Getting started with jconsole just got easier!

J2SETM 5.0 brought some great monitoring and management capabilites to the JavaTM platform. The built-in instrumentation in the Java Virtual Machine means you can monitor and manage it using JMX. And of course, if the application have been instrumented with JMX then it gets even better. As part of the monitoring and management implementation a JMX-compliant monitoring tool called jconsole was developed. I hope you have tried it. If you haven't tried it let then a good starting place is the this page on Monitoring and Management Using JMX

One of the goals during the development of jconsole was that it should be easy to get going very quickly. The JMX agent has lots of configuration properties but a new user should be able to avoid most of this and get going in a few simple steps. All you need is to start the application with a simple property on the command line. When this property is set then the JMX agent starts up in a way that allows jconsole to connect without needing to prompt for connection details. This is somethings called local monitoring because it restricts the monitoring to the local machine (you have to be the same user too). The property is com.sun.management.jmxremote so you start your application like this:

java -Dcom.sun.management.jmxremote App

Once the application is running then jconsole can connect. If you know the process-id (pid) then "jconsole <process-id>" should do it. Alternatively, if you don't know the process id then start jconsole without any parameters and select the application in the connection dialog.

It turns out that it gets even simpler in Mustang (Java SE 6.0). The reason is that jconsole has been updated so that it can connect to applications that did not start up with the JMX agent. This is rather useful as it allows jconsole to connect to applets in the browser, Java Web Start applications, and other applications where it isn't easy to fiddle with the command line.

So how does it work? jconsole uses a JMXConnector client to connect to the JMXConnectorServer in the target application. In the application isn't started with the JMX agent then there isn't a JMXConnectorServer and jconsole doesn't have anything to connect too. In that case it uses a HotSpotTM VM specific mechanism to start the JMX agent in the target VM. Once the agent is started then jconsole connects as normal.

This sounds very cool so let us see how it looks. First, we start jconsole. I haven't use any parameters so jconsole opens the Connection Dialog. I've selected the Local Tab and jconsole shows me the applications that I have running on this machine. In this screen-shot I have clicked ona Java Web Start application called bugster:

Next I press the Connect button. Behind the scenes the JMX agent is started in the target VM and jconsole connects. (By the way, that checkbox column with the title Enabled just indictaes if the JMX agent is running in the target VM or not - this is probably not the best way to indicate this but jconsole is due a new connection dialog soon and it should look much better). Once the connection is established jconsole opens up Summary Tab which gives me a summary of the bugster application.

I'm sure you'll agree this is rather neat and makes getting started with jconsole very easy.

Comments:

[Trackback] The Tiger JDK introduced a nifty feature whereby you could run an application with -Dcom.sun.management.jmxremote and then later connect to it using the jconsole tool. That allows you to see the JVM's instrumentation (memory, classes, threads) plus an...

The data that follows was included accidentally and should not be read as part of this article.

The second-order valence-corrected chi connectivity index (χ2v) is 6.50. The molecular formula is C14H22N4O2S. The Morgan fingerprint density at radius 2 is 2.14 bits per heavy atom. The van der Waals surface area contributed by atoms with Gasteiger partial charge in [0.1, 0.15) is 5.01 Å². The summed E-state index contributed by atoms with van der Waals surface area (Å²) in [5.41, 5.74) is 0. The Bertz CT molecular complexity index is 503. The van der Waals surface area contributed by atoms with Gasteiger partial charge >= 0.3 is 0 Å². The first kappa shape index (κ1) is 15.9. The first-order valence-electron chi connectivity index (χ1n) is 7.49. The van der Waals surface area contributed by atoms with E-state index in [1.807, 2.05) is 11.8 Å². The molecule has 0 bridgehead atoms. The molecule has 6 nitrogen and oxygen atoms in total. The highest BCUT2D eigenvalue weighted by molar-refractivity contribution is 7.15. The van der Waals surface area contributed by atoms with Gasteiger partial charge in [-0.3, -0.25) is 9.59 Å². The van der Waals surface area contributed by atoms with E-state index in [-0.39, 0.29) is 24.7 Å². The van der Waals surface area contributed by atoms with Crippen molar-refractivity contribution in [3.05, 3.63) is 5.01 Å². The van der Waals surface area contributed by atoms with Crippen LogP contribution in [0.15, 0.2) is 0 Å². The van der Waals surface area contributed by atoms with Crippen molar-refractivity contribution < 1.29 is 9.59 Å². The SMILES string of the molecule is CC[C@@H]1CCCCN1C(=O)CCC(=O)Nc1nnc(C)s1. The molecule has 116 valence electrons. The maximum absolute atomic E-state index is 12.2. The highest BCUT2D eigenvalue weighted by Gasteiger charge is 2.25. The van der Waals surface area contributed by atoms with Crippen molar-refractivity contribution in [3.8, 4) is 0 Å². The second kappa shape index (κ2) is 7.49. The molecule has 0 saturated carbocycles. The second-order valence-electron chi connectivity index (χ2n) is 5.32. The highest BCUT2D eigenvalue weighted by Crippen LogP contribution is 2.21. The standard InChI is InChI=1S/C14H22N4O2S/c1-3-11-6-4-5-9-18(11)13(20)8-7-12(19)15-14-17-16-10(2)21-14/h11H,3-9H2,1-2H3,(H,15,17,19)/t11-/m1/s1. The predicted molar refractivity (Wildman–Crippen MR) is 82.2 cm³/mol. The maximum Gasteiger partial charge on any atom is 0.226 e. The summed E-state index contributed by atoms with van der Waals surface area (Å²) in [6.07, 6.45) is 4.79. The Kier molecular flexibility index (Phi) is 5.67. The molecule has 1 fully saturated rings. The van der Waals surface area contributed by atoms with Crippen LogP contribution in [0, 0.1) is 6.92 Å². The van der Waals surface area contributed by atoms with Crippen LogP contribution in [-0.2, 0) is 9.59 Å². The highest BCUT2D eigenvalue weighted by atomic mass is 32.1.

Posted by Eamonn McManus's Blog on September 29, 2005 at 02:32 AM PDT #

Hi, Does this have any ugly security connotations, ie allowing script kiddies to poke around inside apps they aren't running or that they are trying to break or reverse engineer? Rgds DamonHD

Posted by Damon Hart-Davis on September 29, 2005 at 11:27 PM PDT #

The operating system security isn't bypassed if that's what you mean. Also, you can't do anything that you wouldn't be able to do when logged into the system. In Solaris/Linux this essentially means you need to have the same effective uid/gid as the target process. On Windows it seems to have to privileges to open the target process. So if script kiddie is on your machine then he gets to poke around in his own applications but not yours.

Posted by Alan Bateman on September 30, 2005 at 12:36 AM PDT #

good infor

Posted by guest on June 22, 2006 at 03:52 AM PDT #

This is great management tool... however I am trying to get JConsole to connect to JDK 1.4 application... someone told me they did it (but they are not around now) but some Documentation seems to imply you cannot connect and some does, but in any case I cant :-)

Posted by Mike on June 30, 2006 at 01:01 AM PDT #

Mike - for 1.4 you'll need to download the JSR-160 RI from: http://java.sun.com/products/JavaManagement/download.html You'll also need to some code in the application to start a JMX connector server and a local RMI registry. Once you've that then you can connect via jconsole by specifying the connection details in the remote tab.

Posted by Alan on July 11, 2006 at 06:13 PM PDT #

the jmx tutorials talk about using rmi registry (so one needs to start rmiregitry) so one app (say some mgmt console) can control another app, but jconsole does this without needing the rmiregistry to be started (I think). How does that work ?

Posted by antony sequeira on October 18, 2006 at 11:51 AM PDT #

I Thınk Such Knowledge see The Interest.. thanks.!

Posted by general new on September 27, 2007 at 08:45 PM PDT #

thanks

Posted by new on September 27, 2007 at 08:45 PM PDT #

I Thınk Such Knowledge see The Interest.. thanks.!

Posted by antivirus on September 27, 2007 at 08:46 PM PDT #

thank you all

Posted by mp3 on September 27, 2007 at 08:46 PM PDT #

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